This Aha! Moment Can Save Your Life

Or, how a leaky roof is leading me to financial security

Photo of colorful flying umbrellas by Adrianna Calvo from Pexels

News Flash: We Are Not Okay

There were a shit-ton of life-happens events in our way these last several years. In ancient history, there was the widowhood that I never really recovered from, followed over the years by divorce and remarriage (yes, all three are costly). There’d been catastrophic medical bills that hit us nearly every year since 2012 (medical bills are a significant cause of American bankruptcy), and my decision to work independently for 20 years without being the world’s best saver has also had an impact (I went back to an office job in 2017). My husband’s undaunted quest to finally get his PhD as a (now) full-time grad student means we have about a salary and a half to work with (he gets a teaching stipend). Oh, and we are putting my son through college. The savings we curated for decades ran out in sophomore year.

What. The Fuck.

Flashback to September, when I happened to look up at our ceiling and see the leak.

How Fucked Is Our Debt? I Am So Glad You Asked.

The big, round, shiny number is $455,000.

But Guess What? January Is Already Better than September. Here’s How You Can Dig Out, Too.

Our all-time high of debt was actually six years ago. Since then, my husband and I have managed to reduce our debt by nearly $100,000, some of it by downsizing from an expensive location in the city to a less expensive place in the burbs in 2015. Perhaps more significantly, between September and now, we’ve reduced our debt by about $4,000 without (yet) making appreciably more substantial payments than before.

Yes, you have to budget.

Trust me, I have avoided this step for the longest time. On October 1, I took a deep breath and did something that, like quitting smoking, I have tried repeatedly but never gotten to work: I began to track every penny we spend.

Save first.

When I really, truly, looked at how fucked our credit card debt is again, after having reduced it to nearly nothing three years ago, I had to admit a hard truth: we’ve done okay on long-term savings, but our lack of short-term has hurt us repeatedly. I bought into the “wisdom” that you should pay down debt before saving, which is bullshit for people like you and me. If anything, save first. Dave Ramsey says so!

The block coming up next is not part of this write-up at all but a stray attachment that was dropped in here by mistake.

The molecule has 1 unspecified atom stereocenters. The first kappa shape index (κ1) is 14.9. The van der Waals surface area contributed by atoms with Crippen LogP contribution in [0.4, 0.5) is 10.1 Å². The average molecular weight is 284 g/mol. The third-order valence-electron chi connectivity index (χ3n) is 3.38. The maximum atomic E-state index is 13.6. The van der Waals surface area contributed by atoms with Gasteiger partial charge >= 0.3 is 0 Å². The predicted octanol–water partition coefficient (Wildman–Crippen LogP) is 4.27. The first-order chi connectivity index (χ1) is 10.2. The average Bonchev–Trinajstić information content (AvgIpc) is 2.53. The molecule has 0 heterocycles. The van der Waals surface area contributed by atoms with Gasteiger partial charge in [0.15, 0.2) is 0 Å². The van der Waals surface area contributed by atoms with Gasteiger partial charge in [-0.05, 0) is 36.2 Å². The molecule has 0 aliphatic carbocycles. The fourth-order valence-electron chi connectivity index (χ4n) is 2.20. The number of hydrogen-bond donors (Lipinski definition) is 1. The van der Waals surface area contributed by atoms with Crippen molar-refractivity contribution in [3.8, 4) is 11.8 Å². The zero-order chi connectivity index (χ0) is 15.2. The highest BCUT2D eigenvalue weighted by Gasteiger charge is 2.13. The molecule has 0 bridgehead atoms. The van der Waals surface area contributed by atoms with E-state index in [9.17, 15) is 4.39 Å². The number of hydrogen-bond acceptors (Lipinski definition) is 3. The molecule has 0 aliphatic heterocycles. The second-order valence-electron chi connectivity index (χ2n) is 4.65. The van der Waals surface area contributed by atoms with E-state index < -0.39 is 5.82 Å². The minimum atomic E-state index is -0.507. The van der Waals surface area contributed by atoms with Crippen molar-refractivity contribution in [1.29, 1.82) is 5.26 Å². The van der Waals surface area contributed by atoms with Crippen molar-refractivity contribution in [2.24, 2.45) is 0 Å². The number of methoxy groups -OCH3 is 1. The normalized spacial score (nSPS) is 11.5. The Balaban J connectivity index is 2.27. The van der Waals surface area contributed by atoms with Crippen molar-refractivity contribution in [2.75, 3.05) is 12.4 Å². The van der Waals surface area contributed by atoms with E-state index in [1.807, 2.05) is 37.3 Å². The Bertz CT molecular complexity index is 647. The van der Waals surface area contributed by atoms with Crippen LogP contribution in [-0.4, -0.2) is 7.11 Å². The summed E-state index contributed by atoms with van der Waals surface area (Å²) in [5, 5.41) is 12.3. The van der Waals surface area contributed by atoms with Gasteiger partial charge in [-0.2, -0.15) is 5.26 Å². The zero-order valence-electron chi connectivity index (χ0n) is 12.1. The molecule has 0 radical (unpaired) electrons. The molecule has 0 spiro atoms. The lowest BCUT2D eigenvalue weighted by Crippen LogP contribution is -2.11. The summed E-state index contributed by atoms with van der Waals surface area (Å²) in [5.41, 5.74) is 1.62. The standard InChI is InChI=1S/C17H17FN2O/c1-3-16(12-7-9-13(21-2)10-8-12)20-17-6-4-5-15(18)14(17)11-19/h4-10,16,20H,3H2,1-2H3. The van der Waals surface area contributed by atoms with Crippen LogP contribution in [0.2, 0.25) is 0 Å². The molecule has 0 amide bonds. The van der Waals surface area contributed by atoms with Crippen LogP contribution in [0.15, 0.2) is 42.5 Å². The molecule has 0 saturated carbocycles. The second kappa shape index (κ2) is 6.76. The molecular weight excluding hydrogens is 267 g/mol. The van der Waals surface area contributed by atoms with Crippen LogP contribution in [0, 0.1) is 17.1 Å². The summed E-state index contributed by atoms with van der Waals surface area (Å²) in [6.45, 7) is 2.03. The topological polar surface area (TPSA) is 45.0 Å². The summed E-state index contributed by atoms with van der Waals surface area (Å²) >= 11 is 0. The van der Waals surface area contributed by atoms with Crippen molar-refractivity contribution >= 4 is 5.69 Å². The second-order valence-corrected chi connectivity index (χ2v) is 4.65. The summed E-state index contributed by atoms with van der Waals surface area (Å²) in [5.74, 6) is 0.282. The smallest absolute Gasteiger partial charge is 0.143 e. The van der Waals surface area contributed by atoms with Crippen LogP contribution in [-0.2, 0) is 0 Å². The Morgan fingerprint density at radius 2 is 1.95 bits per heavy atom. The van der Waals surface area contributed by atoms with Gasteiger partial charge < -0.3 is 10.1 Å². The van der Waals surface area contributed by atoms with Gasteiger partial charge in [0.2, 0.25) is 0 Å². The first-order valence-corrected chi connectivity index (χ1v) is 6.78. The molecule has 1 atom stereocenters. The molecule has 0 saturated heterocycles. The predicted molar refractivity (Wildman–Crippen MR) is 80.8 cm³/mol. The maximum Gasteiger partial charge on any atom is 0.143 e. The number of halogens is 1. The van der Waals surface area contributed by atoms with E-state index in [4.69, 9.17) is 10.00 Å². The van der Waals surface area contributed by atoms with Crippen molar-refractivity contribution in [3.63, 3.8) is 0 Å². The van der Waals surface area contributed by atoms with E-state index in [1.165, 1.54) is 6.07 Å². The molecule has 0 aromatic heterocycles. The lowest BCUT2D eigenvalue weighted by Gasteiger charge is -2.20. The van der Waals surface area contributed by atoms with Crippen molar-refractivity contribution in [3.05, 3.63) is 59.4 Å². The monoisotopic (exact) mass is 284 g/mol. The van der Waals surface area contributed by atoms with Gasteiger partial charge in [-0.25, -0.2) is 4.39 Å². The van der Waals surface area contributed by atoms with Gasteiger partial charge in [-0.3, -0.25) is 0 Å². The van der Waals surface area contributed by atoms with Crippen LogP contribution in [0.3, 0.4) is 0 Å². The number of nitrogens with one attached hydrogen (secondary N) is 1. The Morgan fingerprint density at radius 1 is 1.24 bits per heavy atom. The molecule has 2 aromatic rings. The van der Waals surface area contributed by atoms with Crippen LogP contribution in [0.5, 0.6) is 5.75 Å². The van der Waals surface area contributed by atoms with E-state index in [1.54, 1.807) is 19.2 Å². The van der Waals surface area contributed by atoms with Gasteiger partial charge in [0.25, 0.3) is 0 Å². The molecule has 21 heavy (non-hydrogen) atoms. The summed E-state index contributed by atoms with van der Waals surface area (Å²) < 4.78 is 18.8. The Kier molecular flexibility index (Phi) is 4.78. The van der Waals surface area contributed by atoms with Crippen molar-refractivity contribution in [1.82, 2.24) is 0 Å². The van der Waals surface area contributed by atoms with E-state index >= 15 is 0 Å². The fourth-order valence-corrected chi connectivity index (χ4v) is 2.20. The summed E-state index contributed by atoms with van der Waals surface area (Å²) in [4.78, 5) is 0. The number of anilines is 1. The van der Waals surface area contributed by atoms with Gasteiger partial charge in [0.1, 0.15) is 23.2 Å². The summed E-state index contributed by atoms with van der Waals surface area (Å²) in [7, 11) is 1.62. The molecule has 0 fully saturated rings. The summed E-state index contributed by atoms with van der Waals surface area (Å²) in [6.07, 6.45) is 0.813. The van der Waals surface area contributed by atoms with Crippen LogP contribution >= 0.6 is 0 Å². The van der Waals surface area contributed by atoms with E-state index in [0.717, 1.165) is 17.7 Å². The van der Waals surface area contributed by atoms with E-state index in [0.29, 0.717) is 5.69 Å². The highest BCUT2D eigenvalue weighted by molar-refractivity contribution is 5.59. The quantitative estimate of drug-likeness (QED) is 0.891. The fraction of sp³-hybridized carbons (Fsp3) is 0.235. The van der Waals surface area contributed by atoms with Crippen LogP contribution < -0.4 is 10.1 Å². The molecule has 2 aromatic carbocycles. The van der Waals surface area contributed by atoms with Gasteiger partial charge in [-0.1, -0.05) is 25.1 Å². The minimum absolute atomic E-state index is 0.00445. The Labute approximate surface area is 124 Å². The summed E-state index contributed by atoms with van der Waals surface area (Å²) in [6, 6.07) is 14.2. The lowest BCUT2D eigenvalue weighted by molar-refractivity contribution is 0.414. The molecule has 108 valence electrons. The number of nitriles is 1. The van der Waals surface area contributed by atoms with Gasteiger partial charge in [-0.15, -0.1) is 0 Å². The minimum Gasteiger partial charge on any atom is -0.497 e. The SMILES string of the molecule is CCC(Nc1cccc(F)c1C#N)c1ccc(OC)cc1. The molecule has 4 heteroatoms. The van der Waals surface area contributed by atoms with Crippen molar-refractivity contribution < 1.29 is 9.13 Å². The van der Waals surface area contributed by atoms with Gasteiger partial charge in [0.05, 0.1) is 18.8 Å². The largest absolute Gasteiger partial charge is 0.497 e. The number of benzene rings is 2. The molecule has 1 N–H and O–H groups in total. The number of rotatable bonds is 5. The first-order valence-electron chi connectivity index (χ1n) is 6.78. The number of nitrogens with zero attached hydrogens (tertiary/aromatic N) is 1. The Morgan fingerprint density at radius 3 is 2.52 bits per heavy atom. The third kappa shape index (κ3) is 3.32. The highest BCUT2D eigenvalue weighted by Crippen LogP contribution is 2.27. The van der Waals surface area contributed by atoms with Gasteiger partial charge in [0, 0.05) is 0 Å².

Take baby steps, and don’t peer too far down the well.

When I did an honest reckoning, I understood that some of this debt will be with us for five to seven years, and a few debts are likely to die with us (cough cough, student loans literally do, cough cough). If I kept that fact uppermost in mind, I’d probably be too discouraged to continue. Instead, I set reasonable goals and celebrate small victories. I try to set goals in terms of behavior changes, which I can control, at least as often as outcomes, which I can only partly control. Two of my goals, for example, are to increase my savings rate (behavior) and to get our credit card use down from 66 percent to 50 percent this year (outcome, and it was 79 percent when we started, so I’m getting there).

Don’t be a dick to yourself.

Look, if you want to buy a case of Diet Coke at the store every other week to take to work instead of using the vending machine, go ahead and do it. In fact, get crazy and buy the cans instead of the bottled, even though the latter is way cheaper and this makes you a Very Bad Person Who Is Poisoning the Universe With Aluminum (you can revisit this decision in a few months when your nerve is up). Make no mistake: going cold turkey off credit cards and changing your spending and saving habits is really really hard. Do what you can to make the transition as pleasant as possible.

I’m a 50-something bohemian with a mountain of debt and regrets. Can I dig out before it’s all over? I brake for poets.

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